New Rules Focusing On Moonlighting And Attempting To Outlaw Practice
New food delivery service Swiggy recently established an "industry-first" policy that permits its employees to work on jobs or projects that are unrelated to their normal employment at the company during their downtime. These new rules are known as the "moonlighting" policy. Rishad Premji, the chairman of Wipro, criticised the practice of side work in the computer sector. He started a discussion on social media that has continued to gain traction days after the tweet that started it. Many social media users who have commented on moonlighting agree that employers should not be concerned about what professionals do in their spare time. These comments have come from both employers and employees. Is moonlighting just a side hustle or is it something that has the potential to threaten firms -- both big and small?
Moonlighting is the practice of doing a second job outside of regular business hours, typically without the employer's knowledge. Since the side job was mostly at night-time or on weekends, it was referred to as moonlighting. The phrase became well-known when Americans began looking for second jobs in addition to their regular 9-to-5 jobs to supplement their income. During the Covid-19 pandemic, the practice of "moonlighting" or working other jobs to supplement income has grown in popularity and extent. Due to issues like conflicts of interest, poor job performance, or abusing an employer's resources, most Indian businesses do not permit their employees to hold down other employment. Moonlighting, according to experts, can be a double-edged sword for workers in India. While working on side tasks and part-time assignments while employed full-time with a company may result in some extra revenue and useful experience, it can also be considered as a contract violation that could result in termination if discovered.
Lockdowns brought on by the coronavirus over the past two years have made employees in some industries more likely to work second jobs. This was due to the fact that, aside from the financial instability of the period, some types of workers were able to complete more work while working from home, freeing up time for a second job. Additionally, the gig economy idea has grown in acceptance in recent years. A recent study by Kotak Institutional Equities of 400 professionals in the IT and ITeS industry found that 65% of respondents knew of persons who were looking for part-time work or moonlighting from home. In an article in The Wall Street Journal, it was detailed how some IT workers made use of this opportunity by doing the bare minimum at their jobs to juggle multiple responsibilities. Even while it is legal to hold two jobs in the US, many employees kept their second job a secret; several lost their jobs when it was discovered. An American worker also started a website called Overemployed to share advice on managing two jobs and engage in community discussions with others who planned to do the same, even as the morality of surreptitiously taking another job was being contested.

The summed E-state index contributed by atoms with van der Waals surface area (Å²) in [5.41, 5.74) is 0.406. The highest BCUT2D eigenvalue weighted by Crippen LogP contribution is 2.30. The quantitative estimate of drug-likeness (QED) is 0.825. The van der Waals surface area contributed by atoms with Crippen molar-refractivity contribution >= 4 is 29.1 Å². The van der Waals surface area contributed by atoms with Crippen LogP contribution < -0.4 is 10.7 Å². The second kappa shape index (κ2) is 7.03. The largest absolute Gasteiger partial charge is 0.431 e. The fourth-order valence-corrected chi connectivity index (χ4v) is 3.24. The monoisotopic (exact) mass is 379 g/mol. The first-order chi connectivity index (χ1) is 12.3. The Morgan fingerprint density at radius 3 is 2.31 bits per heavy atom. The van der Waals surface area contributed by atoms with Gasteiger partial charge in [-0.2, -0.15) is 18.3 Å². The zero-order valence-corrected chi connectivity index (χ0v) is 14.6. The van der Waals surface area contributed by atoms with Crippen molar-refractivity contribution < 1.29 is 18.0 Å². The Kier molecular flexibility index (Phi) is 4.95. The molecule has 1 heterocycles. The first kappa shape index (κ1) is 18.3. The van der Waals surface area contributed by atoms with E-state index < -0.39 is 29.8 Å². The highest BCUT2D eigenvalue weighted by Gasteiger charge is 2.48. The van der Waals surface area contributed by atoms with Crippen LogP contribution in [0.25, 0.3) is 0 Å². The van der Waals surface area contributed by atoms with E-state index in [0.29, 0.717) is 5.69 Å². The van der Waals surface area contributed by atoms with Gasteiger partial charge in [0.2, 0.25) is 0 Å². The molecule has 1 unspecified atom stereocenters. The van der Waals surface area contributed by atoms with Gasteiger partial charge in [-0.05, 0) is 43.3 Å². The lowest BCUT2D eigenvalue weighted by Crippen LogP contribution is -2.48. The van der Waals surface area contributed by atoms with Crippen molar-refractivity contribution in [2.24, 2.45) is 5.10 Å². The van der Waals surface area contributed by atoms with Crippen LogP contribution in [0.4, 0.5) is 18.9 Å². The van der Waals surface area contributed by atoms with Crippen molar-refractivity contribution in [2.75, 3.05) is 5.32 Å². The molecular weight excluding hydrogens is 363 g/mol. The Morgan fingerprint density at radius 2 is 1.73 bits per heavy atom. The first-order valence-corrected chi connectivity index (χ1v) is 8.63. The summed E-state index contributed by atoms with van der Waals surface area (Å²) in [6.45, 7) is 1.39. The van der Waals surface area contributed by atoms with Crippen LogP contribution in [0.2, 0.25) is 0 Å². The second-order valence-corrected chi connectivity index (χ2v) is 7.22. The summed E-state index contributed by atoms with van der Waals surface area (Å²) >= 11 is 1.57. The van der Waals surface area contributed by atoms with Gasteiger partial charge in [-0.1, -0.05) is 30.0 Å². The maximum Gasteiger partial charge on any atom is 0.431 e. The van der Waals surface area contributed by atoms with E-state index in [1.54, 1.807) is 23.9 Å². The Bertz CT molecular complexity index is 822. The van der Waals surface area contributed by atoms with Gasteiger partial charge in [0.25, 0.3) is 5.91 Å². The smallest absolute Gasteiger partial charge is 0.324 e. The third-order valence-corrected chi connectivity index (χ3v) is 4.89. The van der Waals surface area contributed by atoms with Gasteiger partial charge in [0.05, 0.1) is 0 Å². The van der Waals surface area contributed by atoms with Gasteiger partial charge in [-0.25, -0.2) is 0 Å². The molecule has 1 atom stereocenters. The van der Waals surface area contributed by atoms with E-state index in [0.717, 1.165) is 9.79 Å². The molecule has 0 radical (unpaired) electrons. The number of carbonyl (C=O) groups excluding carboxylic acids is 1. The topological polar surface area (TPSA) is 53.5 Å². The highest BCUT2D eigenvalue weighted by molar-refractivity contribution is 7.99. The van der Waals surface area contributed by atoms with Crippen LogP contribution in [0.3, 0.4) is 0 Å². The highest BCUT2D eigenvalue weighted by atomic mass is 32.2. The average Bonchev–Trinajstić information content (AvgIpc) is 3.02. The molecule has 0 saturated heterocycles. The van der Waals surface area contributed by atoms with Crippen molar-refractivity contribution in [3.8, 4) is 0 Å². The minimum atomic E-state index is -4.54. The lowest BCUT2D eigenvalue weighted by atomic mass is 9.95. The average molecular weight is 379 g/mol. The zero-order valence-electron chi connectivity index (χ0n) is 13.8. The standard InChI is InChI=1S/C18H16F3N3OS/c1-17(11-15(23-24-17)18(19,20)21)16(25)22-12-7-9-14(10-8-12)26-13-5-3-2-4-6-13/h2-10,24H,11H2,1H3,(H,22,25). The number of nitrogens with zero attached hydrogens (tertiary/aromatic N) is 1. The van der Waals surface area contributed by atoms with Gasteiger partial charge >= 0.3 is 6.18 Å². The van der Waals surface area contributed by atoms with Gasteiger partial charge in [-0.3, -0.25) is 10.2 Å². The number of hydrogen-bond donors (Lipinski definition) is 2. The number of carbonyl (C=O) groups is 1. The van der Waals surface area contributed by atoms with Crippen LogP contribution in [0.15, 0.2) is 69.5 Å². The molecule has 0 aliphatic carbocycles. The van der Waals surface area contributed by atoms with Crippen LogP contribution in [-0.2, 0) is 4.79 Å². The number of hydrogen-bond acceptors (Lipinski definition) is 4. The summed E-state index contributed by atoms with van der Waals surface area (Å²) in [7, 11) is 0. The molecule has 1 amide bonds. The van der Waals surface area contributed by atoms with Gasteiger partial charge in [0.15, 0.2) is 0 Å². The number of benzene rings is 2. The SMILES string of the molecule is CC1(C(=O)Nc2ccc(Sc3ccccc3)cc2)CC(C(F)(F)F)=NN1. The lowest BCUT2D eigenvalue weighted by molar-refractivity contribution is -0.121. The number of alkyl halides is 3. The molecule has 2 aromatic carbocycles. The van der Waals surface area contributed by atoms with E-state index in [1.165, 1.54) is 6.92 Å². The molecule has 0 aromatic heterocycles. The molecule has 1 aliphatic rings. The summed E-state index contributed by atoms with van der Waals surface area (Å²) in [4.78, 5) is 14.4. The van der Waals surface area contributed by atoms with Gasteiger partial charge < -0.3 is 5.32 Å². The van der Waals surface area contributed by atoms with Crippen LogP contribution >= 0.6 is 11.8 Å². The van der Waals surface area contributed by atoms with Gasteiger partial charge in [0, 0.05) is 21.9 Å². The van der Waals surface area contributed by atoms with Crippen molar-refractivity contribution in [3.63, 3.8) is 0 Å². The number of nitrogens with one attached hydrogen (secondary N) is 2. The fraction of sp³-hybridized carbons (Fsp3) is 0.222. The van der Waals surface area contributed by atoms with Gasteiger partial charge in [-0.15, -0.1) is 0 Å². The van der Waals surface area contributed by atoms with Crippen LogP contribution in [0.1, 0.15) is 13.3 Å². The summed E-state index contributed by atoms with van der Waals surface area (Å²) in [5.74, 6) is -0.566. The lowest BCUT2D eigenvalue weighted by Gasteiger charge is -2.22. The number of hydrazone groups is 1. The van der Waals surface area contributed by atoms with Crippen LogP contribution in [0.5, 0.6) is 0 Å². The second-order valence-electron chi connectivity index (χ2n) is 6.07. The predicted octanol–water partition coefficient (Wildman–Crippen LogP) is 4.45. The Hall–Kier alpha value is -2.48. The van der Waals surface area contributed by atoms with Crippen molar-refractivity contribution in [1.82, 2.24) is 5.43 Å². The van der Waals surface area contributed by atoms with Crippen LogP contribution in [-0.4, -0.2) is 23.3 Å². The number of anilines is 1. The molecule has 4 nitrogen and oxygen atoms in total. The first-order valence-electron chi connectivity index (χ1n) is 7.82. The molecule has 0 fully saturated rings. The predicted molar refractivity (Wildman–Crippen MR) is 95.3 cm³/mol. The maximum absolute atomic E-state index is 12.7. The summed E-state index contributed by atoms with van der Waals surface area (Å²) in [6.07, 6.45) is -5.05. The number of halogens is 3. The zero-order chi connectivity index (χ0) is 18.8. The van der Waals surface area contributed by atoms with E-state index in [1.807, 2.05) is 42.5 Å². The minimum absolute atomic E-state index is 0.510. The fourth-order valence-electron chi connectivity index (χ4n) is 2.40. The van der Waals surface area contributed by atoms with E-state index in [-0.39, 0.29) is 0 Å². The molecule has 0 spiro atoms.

Swiggy's policy demonstrates a practical understanding of the changing nature of white-collar work, especially in the fast-paced IT & e-commerce industries, where asymmetric work patterns, like those used by global back-offices or engineers, leave employees with a lot of free time. The same is true for people who work set shifts or hours. The future of the gig economy and the evolving form of white-collar work in India have both been discussed in relation to moonlighting. While some believe it would be detrimental to the tech sector, others continue to support the idea. Companies are concerned about the decrease in output at the main position because moonlighting causes overwork. Employees exploiting company tools like computers or software for side jobs is another issue they face. Companies should try to promote transparency and openness. NDAs should be signed to ensure that nothing goes wrong, and employees should be required to guarantee that the company's resources will be respected. It is noteworthy that while there is no general rule prohibiting moonlighting, specific businesses have policies against it. Future businesses may develop new rules focusing on moonlighting and attempting to outlaw the practice.